“Build Verification” Stress Test in a nutshell
Before answering this let me point out that I used the word “stress” and not “performance”. That’s because performance degradation is only one of the potential finds of a good CI stress test, with errors being the other. So, before we talk about what makes a good one let’s talk about what doesn’t.
A test like you would use in regular pre-release load testing is not a good one for several reasons. These normally run for some period of time, up to an hour or longer, with ramp up, hold and ramp down times included. We need something more like the POST (power on self-test) your laptop goes through when you first turn it on – get as much done in the shortest amount of time possible, making sure there are no glaring errors or performance degradation issues before promoting the build (or bringing up Windows on your laptop in the case of the POST test).
“Engines on Blocks” methodology
The methodology I use is called “Engines on Blocks” because it’s modeled after the test harnesses that automobile engines are installed and tested in before putting them in a car at the factory. It’s not a lengthy test but it does rev the engine at 80 or 90 for a couple minutes to see if it sputters and dies. Even though only 1 or 2% fail at this stage, the cost of finding and fixing them here is much, much less than discovering it later down the line. Same goes for your application, and hence the need for a build verification test.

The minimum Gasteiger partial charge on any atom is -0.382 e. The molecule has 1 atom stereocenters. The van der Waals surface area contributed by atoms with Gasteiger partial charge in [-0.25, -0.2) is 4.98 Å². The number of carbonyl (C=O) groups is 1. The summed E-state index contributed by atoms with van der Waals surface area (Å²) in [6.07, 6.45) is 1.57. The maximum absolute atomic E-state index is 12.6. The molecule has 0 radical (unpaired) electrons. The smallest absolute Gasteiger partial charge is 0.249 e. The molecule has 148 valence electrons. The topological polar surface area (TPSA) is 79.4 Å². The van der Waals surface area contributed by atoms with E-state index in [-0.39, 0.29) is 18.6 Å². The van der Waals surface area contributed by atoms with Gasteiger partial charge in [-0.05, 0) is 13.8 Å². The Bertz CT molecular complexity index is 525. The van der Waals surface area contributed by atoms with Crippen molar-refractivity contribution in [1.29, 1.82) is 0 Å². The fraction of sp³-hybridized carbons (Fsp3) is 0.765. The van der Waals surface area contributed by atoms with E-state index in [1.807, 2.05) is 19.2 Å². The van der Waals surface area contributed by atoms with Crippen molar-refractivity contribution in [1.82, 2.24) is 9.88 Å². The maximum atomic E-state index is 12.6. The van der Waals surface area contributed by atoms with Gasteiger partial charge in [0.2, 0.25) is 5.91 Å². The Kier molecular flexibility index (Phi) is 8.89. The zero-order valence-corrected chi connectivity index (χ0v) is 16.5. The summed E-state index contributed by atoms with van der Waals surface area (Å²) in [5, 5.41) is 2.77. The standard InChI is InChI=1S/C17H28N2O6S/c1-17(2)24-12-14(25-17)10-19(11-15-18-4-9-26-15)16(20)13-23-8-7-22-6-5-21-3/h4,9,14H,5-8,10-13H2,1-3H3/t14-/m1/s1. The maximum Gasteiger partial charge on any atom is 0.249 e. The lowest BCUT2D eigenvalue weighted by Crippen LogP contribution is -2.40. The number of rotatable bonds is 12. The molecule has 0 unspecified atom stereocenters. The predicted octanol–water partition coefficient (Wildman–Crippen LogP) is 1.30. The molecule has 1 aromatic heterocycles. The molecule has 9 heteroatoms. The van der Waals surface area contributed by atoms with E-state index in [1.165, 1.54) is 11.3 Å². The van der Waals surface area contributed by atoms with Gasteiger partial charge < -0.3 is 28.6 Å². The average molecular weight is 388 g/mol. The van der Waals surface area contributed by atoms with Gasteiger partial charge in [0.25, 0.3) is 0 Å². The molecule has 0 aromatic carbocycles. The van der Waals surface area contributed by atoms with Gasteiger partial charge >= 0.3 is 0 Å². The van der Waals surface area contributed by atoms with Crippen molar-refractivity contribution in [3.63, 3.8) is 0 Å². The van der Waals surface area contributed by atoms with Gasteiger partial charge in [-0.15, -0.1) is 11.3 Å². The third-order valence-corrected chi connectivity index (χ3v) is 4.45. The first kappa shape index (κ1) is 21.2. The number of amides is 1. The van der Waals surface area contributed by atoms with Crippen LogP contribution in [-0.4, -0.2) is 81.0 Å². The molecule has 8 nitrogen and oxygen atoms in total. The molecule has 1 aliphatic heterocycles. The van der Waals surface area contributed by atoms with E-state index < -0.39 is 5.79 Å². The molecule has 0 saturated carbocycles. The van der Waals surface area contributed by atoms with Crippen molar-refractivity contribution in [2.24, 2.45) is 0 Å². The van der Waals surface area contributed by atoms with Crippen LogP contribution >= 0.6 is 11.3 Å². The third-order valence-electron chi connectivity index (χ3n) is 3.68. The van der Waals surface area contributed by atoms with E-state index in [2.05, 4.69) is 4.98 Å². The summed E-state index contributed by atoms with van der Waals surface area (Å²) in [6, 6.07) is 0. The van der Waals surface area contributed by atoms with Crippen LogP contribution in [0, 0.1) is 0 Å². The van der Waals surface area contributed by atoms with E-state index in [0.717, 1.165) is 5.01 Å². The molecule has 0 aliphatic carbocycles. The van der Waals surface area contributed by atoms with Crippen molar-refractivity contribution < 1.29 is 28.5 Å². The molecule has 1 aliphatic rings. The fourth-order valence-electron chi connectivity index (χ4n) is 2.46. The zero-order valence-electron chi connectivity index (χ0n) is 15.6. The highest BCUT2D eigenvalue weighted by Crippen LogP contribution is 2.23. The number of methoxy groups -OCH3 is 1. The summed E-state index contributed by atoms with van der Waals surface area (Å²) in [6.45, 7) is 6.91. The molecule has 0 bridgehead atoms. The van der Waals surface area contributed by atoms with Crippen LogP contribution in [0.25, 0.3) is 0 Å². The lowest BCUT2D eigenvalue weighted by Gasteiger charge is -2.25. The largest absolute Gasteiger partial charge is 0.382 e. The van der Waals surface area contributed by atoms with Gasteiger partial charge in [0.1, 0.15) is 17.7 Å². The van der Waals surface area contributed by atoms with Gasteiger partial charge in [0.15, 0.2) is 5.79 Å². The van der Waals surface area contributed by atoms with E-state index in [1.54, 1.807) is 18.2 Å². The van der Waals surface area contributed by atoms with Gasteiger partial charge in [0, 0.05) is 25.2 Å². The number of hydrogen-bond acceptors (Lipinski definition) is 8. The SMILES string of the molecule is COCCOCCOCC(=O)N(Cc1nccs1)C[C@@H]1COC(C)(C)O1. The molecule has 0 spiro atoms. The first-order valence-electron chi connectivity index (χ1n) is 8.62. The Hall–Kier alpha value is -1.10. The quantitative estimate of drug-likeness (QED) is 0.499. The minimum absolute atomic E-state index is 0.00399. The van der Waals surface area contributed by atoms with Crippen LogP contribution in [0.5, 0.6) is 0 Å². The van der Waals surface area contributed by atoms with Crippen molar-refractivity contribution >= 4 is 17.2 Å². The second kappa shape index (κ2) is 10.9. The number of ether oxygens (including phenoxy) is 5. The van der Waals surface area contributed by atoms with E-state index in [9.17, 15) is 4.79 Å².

One thing that isn’t needed is think time – what is there to think about anyway? We are not trying to model user behavior we are trying to run a 3-to-5-minute stress using the minimum number of threads needed to rev the CPU up to 80, just like that car engine. And we should be testing a happy path through the core functionality of the application, not merely logging in, traversing the menus, and logging out (although even that is better than nothing).
Your CI or build verification test represents the velocity of your core business transaction, where milliseconds count. Since this test is run many times, it becomes easy to spot historical trends and to know exactly when performance degradation first begins to happen so it can be fixed before it degrades further.
Numerous challenges ahead
Running load tests as part of the CI test pipeline is challenging for a number of reasons. They don’t simply pass or fail the way functional tests do and since every application is different there are different criteria for what should cause a failure. All the usual requirements of a load test, including test data and test users, sill apply, including the state of the database itself, before and after the test. Backing out the added transactions to avoid leaving clutter behind is always a good idea.
Has anyone out there in our readers tried this at your company? If so, would you like to share your experience with the rest of us?